Although her office is now in Bonney, Locke still works with colleagues in Carnegie Science Hall and spends time in those spaces. (Some biology faculty have retained offices and lab spaces in Carnegie.) Which led to the cold part of Locke’s job, when she spent time at her office computer reviewing photographs of materials in the cold room, located in Carnegie, which serves the natural sciences.
Like a walk-in refrigerator, a cold room is used to store large amounts of perishable materials used in research, such as samples of lake water, and used for procedures that need to be carried out in the cold.
Rather than standing in a cold room examining what’s there, Locke takes a smart approach, snapping photos that she examines back in the comfort of her Bonney office. Here, Locke has identified some containers with old contents that need to be disposed.
Tending to small things — like that strainer — to keep bigger things running smoothly is a metaphor, says Locke. “I think about the parallels that can be drawn from this act to the day-to-day routines and workings of our lives.”
Title: Visiting Assistant Professor of Chemistry and Biochemistry
Joined Bates: 2019
Date Photographed: Feb. 2, 2022
He says: “A student can see what’s projected no matter which way they face.”
Bonney is fully equipped to support faculty and students as they collaborate to investigate and untangle scientific mysteries. And it’s set up for the newbies, too.
Michael Sommer, a visiting assistant professor of chemistry and biochemistry, taught a section of Chemistry 108 over the winter. With labs and lectures, the course is as core a course can get: It looks at fundamental concepts underlying the structure and behavior of matter.
During a class session in a first-floor classroom on Feb. 2, Matthew Kijowski ’25 of New York City approached his professor, laptop in hand, to ask a question. “He was asking about a particular lecture slide that was pertinent to the problems we were working on in class.”
When Sommer taught Chem 108 last year, the lab and lectures were in Dana Chemistry Hall, whose teaching spaces were designed during the sage-on-a-stage era of the 1960s, when tiered seating and tiny arm desks, all facing forward, were the norm.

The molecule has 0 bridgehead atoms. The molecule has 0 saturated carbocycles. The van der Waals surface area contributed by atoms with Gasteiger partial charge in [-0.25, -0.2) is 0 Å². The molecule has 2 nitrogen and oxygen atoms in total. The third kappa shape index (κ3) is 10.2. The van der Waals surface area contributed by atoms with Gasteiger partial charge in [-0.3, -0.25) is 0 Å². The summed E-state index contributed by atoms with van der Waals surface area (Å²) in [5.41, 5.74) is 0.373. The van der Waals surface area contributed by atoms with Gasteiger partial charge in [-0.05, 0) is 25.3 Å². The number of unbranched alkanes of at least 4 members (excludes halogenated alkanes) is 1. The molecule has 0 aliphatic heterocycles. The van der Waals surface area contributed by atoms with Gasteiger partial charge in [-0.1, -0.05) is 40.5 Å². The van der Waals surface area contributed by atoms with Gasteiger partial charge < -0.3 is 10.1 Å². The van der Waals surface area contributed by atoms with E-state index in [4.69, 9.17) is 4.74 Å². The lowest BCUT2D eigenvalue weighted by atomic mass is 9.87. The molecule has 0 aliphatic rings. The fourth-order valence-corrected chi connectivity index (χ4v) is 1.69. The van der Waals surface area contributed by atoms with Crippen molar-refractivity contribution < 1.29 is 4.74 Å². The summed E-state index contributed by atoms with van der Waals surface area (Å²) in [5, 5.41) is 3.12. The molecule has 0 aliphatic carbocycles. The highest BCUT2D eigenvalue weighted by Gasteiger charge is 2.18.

Indeed, the session that Sommer was leading in Bonney in February was a lecture in name only. He moved freely about, checking in with students working together at tables whose placement around the room is delightfully random. (All the tables and chairs have casters, so they’re easily moved.)
In a course about chemistry fundamentals, Sommer was teaching the fundamentals of thinking like a chemist. A few minutes before helping Kijowski, he stopped by a desk to help another first-year student, Molly Kelley of South Orange, N.J.
“I was explaining the problem-solving strategy necessary for the types of questions we were working on,” he explains. “There are several steps needed to set up the solution, and I was describing the logical flow of these steps.”
The open floor plan is “the best part of the room,” he says. “The tables make it easier for students to work together. The expanse of table space created “plenty of room for papers, books, and laptops.” In turn, that means that “more students bring their laptops to class in this room than they used to in Dana. That gives them easy access to the lecture slides I post, which is very handy when they are doing worksheets because they can refer back to the notes easily.”
Classroom technology is always cool. But even better is classroom technology that gets used, like the multiple display screens. “It’s nice that you can display different things on each of the six computer screens.” And if Sommer puts the same visual on each screen, that’s great, too. “A student can see what’s projected no matter which way they face.”